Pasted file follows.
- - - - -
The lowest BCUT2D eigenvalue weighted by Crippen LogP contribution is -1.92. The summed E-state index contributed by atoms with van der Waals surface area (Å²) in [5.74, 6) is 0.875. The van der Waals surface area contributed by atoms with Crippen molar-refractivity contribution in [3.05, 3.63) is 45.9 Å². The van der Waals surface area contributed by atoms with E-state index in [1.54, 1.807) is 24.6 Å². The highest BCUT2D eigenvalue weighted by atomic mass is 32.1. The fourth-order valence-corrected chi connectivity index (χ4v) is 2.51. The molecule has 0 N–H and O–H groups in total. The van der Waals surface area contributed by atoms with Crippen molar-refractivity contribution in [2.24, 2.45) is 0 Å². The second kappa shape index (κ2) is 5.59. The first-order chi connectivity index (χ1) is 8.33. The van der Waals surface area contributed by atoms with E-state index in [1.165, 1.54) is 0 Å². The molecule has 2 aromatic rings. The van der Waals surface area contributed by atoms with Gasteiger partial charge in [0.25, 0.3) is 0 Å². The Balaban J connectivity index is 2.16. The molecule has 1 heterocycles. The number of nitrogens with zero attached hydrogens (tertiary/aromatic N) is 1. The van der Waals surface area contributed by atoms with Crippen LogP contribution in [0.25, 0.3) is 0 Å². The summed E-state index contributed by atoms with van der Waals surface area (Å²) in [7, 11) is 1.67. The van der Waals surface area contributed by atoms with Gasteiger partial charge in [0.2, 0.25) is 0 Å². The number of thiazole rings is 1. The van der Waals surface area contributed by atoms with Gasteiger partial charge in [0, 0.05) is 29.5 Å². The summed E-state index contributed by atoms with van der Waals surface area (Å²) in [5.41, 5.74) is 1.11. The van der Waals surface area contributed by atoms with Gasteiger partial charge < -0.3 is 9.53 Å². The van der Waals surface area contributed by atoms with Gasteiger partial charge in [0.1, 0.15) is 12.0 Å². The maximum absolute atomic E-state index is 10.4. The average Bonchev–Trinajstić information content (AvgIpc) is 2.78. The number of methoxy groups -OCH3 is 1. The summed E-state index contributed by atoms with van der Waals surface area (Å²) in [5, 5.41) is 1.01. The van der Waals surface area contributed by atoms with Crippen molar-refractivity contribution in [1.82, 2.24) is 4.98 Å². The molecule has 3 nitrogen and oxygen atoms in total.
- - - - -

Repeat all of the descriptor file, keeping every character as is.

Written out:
The lowest BCUT2D eigenvalue weighted by Crippen LogP contribution is -1.92. The summed E-state index contributed by atoms with van der Waals surface area (Å²) in [5.74, 6) is 0.875. The van der Waals surface area contributed by atoms with Crippen molar-refractivity contribution in [3.05, 3.63) is 45.9 Å². The van der Waals surface area contributed by atoms with E-state index in [1.54, 1.807) is 24.6 Å². The highest BCUT2D eigenvalue weighted by atomic mass is 32.1. The fourth-order valence-corrected chi connectivity index (χ4v) is 2.51. The molecule has 0 N–H and O–H groups in total. The van der Waals surface area contributed by atoms with Crippen molar-refractivity contribution in [2.24, 2.45) is 0 Å². The second kappa shape index (κ2) is 5.59. The first-order chi connectivity index (χ1) is 8.33. The van der Waals surface area contributed by atoms with E-state index in [1.165, 1.54) is 0 Å². The molecule has 2 aromatic rings. The van der Waals surface area contributed by atoms with Gasteiger partial charge in [0.25, 0.3) is 0 Å². The Balaban J connectivity index is 2.16. The molecule has 1 heterocycles. The number of nitrogens with zero attached hydrogens (tertiary/aromatic N) is 1. The van der Waals surface area contributed by atoms with Crippen LogP contribution in [0.25, 0.3) is 0 Å². The summed E-state index contributed by atoms with van der Waals surface area (Å²) in [7, 11) is 1.67. The van der Waals surface area contributed by atoms with Gasteiger partial charge in [0.2, 0.25) is 0 Å². The number of thiazole rings is 1. The van der Waals surface area contributed by atoms with Gasteiger partial charge in [0, 0.05) is 29.5 Å². The summed E-state index contributed by atoms with van der Waals surface area (Å²) in [5.41, 5.74) is 1.11. The van der Waals surface area contributed by atoms with Gasteiger partial charge < -0.3 is 9.53 Å². The van der Waals surface area contributed by atoms with Gasteiger partial charge in [0.1, 0.15) is 12.0 Å². The maximum absolute atomic E-state index is 10.4. The average Bonchev–Trinajstić information content (AvgIpc) is 2.78. The number of methoxy groups -OCH3 is 1. The summed E-state index contributed by atoms with van der Waals surface area (Å²) in [5, 5.41) is 1.01. The van der Waals surface area contributed by atoms with Crippen molar-refractivity contribution in [1.82, 2.24) is 4.98 Å². The molecule has 3 nitrogen and oxygen atoms in total.